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NASTY AND NICE

- Two contending parties that mean what they say

The ideological face-off in the run-up to the general elections grows starker by the day. Most democratic countries have a Nice Party that deals in inclusive liberal politics and ameliorative economics, and a Nasty Party that swears by nativist or majoritarian politics and give-to-the-rich economics. Generally, though, this divide is papered over by each party trying to steal pages from the other party’s playbook. Thus, the Nice Party sometimes tries to prove it can be uncharacteristically stern (Labour talking tough about immigration or Clintonian Democrats reforming welfare) while the Nasty Party occasionally tries to seem human(e) (the rhetorical inclusiveness of One Nation Tories, for example, or George W. Bush’s ‘No child left behind’ initiative).

Sometimes, though, both parties choose to play true to type: the Nice Party plays nice and the Nasty Party doubles down on being nasty. So Bill de Blasio, running for the mayorship of New York, runs a “I’m for the poor, against inequality and against the police profiling of black people” campaign and wins. On the other side, the Nasties, represented by Tea Party activists in the Republican Party, wallow in their whiteness and re-organize themselves into Ayn Rand choirs, reasoning that the Republicans lost the last presidential election because Mitt Romney wasn’t nasty enough.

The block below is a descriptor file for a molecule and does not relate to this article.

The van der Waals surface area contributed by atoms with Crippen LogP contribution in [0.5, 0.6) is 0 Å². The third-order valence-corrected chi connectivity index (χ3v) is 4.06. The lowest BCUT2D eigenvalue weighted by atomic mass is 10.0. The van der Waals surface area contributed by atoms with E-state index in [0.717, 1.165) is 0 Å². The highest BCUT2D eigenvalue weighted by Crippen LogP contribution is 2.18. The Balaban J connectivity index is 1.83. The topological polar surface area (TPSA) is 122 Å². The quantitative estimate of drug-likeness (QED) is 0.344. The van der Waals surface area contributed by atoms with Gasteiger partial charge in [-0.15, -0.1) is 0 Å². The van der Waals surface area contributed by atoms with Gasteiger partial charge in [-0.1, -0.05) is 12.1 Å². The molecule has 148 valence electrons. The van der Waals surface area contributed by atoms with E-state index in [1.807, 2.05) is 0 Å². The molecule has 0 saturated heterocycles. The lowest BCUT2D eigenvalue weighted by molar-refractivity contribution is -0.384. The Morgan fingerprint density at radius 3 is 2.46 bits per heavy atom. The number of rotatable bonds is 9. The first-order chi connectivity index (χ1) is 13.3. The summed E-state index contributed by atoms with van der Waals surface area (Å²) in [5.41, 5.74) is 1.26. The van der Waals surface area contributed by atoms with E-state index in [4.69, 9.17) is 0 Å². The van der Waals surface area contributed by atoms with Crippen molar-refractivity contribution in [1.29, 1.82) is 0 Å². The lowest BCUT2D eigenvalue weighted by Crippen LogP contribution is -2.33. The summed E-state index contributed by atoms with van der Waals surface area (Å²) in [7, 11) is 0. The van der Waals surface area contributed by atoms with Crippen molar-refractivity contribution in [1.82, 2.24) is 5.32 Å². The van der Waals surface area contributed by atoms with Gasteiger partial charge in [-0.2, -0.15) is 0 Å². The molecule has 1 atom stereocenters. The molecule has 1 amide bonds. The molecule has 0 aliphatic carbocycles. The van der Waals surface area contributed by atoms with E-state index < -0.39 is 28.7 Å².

The seemingly terminal decline of the Indian National Congress in the run-up to the general elections has allowed the principal actors on the Nice and Nasty sides of Indian politics to be ever more themselves.

For the past twenty years, the Congress has tried to be the party of both economic liberalization and redistributive justice, with varying degrees of success and conviction. The National Rural Employment Guarantee Act in one hand and foreign direct investment in the other, it has attempted, as is its instinct, to be all things to all men. Its principal opponent, the Bharatiya Janata Party, constrained by coalition politics, the power of regional parties and the realities of governance, has tacked between a feral majoritarianism (the aftermath of Ayodhya, the Godhra pogrom) and a more centrist pitch based on its claim to being the best available steward of economic modernization.

Through Atal Bihari Vajpayee’s prime ministership up to the failure of L.K. Advani’s bid to lead the BJP to power in 2009, hopeful observers thought that they discerned a change in the BJP: it was evolving, they thought, from being the party of majoritarian Hindu grievance to becoming a conventionally right-wing party like the Christian Democratic Union in Germany. Vajpayee’s greatest achievement was a personal one: by reprising Reagan-ite good cheer and benevolence, he made the BJP seem respectable, even benign. Even his hapless misgivings about Godhra seemed to redound to his credit: here was a BJP prime minister who thought the mass murder of Muslims was a bad thing.